At the 2021 AUTM Annual Meeting last month, we attended a session called “Flex Your Soft Power: Impact From Social Science.” The panel featured three speakers: Professor Julia Black, Chair of ASPECT and Strategic Director of Innovation at London School of Economics and Social Science; Melanie Knetsch from the Social and Economic Research Council; and Cristoph Groller, Managing Director of Grogen and Koller.
During the talk, the speakers explored the importance of Social Science research, some of the difficulties in commercialization, and introduced emerging groups that are bridging Social Science research and businesses.
What is ASPECT?
ASPECT is a growing network of organizations working to encourage collaboration between academics and businesses and apply Social Science research to private and social enterprises. The organization seeks to encourage research collaboration and build partnerships between academia and industry. Currently based in the UK, ASPECT has many notable members including the University of Oxford and the University of Bristol. ASPECT is rapidly expanding its activities and funding to make Social Science research more accessible. Global expansion is next on the agenda.
Why Social Science Research is Just as Important as STEM
Although ASPECT has taken on some similar projects as STEM research groups do, there are some important distinctions. There is a common misconception that Social Science is the light version of STEM. In reality, Social Science research tends to be smaller, and market competition is greater. However, this is just the start of a long list describing the difficulties of having Social Science research acknowledged compared to STEM.
This is where ASPECT steps in. Social Science researchers can use ASPECT as a tool to overcome hurdles in getting their work noticed. ASPECT pools resources and experiences. The effect enables members to benefit from scale and network effects.
Social Science and business engagement: the UK context
The Economic and Social Research Council (ESRC) is one of the nine councils that make up the UK Research and Innovation body. ESRC aims to unlock the potential for collaboration between Social Science and business.
Through conversations with the ESRC community, Melanie Knetsch noticed some challenges. For example, is it ethical for Social Science to help businesses profit? What is the added value that Social Science can bring to businesses? How do we adapt tech transfer offices (TTOs), typically designed to be a “STEM point of entry,” to conversations that also suit Social Science research?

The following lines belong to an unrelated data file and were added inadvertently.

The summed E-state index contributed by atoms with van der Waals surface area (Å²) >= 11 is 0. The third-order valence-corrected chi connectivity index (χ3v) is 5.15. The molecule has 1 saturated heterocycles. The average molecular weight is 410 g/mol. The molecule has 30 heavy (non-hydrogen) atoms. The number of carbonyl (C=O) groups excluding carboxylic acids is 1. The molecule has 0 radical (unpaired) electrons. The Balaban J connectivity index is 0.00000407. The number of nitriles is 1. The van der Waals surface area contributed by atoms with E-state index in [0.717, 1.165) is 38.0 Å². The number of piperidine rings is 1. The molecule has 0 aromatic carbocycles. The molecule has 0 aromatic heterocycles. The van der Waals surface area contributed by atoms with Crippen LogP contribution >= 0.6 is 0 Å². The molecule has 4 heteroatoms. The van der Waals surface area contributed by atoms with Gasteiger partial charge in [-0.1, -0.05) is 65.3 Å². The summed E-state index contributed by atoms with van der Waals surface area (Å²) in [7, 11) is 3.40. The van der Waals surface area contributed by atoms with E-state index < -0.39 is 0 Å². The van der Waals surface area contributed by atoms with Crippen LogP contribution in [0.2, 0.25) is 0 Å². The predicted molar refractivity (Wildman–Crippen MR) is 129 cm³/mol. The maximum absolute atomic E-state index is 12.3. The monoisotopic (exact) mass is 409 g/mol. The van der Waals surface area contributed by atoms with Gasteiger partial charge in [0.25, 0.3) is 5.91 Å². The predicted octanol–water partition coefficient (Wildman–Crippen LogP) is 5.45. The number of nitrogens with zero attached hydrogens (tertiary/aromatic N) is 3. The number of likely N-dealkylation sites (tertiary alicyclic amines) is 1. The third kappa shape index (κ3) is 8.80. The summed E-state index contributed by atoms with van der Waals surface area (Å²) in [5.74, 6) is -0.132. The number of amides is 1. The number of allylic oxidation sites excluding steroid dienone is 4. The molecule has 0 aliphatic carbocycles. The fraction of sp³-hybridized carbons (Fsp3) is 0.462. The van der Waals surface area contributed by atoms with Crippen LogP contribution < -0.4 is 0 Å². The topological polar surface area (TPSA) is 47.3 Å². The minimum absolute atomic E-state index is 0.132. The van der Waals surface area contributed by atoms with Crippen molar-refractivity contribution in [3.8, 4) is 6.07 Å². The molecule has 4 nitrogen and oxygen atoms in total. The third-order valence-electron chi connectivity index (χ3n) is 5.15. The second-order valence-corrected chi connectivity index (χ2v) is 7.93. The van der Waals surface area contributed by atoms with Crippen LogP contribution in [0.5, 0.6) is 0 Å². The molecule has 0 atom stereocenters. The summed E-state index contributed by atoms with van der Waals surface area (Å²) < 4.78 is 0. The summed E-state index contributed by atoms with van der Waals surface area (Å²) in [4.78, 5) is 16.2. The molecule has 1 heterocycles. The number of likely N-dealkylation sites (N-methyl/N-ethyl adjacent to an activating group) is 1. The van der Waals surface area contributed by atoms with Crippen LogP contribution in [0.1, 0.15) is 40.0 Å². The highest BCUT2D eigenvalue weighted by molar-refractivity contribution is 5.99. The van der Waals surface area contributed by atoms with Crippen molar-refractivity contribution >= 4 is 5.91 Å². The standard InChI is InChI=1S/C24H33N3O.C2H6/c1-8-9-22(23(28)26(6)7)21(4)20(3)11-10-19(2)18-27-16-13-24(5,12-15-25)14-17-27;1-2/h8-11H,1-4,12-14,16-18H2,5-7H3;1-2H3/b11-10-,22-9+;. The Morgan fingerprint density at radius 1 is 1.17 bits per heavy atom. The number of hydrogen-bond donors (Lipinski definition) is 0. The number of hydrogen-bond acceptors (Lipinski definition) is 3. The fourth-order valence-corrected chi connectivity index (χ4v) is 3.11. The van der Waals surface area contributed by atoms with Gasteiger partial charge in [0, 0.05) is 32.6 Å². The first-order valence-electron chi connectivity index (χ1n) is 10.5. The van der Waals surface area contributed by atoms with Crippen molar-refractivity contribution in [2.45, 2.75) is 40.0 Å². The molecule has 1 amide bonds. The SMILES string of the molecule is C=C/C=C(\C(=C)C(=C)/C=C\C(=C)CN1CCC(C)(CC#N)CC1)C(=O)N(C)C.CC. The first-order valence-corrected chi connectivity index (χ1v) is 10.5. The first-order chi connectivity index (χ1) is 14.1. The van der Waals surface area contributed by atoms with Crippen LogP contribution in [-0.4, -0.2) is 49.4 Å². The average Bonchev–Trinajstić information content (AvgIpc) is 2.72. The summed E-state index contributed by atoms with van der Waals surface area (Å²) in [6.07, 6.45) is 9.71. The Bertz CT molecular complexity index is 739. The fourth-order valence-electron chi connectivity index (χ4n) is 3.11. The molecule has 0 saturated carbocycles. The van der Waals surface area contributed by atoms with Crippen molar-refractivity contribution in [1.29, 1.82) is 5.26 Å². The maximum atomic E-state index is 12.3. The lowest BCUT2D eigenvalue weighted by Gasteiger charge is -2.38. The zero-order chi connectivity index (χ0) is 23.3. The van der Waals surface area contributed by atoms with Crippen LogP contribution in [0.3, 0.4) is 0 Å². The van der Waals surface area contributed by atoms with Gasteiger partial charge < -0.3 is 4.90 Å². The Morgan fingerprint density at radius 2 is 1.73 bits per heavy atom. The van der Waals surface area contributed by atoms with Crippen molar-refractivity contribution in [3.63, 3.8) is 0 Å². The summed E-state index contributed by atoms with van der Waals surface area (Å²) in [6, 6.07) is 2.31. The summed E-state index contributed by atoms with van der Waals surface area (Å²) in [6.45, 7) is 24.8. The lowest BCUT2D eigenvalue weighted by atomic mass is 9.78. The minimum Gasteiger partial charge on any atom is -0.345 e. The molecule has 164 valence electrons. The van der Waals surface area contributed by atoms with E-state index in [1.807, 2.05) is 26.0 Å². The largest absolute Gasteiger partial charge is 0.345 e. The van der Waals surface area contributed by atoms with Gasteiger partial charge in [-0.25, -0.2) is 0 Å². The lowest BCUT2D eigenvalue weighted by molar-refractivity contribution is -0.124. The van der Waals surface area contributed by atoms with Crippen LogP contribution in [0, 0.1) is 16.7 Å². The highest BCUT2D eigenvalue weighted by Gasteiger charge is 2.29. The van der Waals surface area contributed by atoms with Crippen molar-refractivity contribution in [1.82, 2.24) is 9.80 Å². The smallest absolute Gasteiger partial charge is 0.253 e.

Ms. Knetsch then started thinking about Social Science commercialization in terms of “business readiness levels.” She based the readiness levels on the business model, ethical considerations, adoption, and tools needed to implement the project. Considering these business readiness levels further enforced the importance of integrating Social Science into business to streamline innovation.
Exploring “business readiness levels” for Social Science then brought Knetsch to the question of what added value the ESRC can provide as a funder. Currently, the ESRC has identified “bringing awareness of Social Science” as one of its areas for improvement. In pursuit of this goal, ESRC is working with university professionals and TTOs to broaden engagement with businesses, foster partnerships, and recognize strides in Social Science innovation through the Impact Prize program.
ESRC hopes to become a global leader in Social Science-business partnerships. In the end, they hope these endeavors can propel Social Science innovation to a new level.
Unleashing the Impact Power of Social Science and Humanities
As a society, we have excelled at rapid innovation in the past hundreds of years. We have created new technologies and solved problems that we once only dreamed of. At the same time, rapid change often goes unchecked. The true impact of technology is hard to measure. Social Science has the potential to measure this impact.
There is a growing call to action for academics in Social Science, Humanities, and the Arts to demonstrate their societal impact. Many of them think positively about what they can do with their academic work outside of academic circles. For example, Social Science researchers in Germany recently developed methods for lessening the discrepancy between female startup founders (15% of total startups), and female students at higher education institutions (59% of the student body).
At SeedSprint, supporting the diverse and international community of innovators as they take their research from the lab to the marketplace is at the heart of our mission. We are thankful for the opportunity to learn from organizations like ASPECT and the ESRC about how we can achieve diversity and inclusivity in innovation across sectors.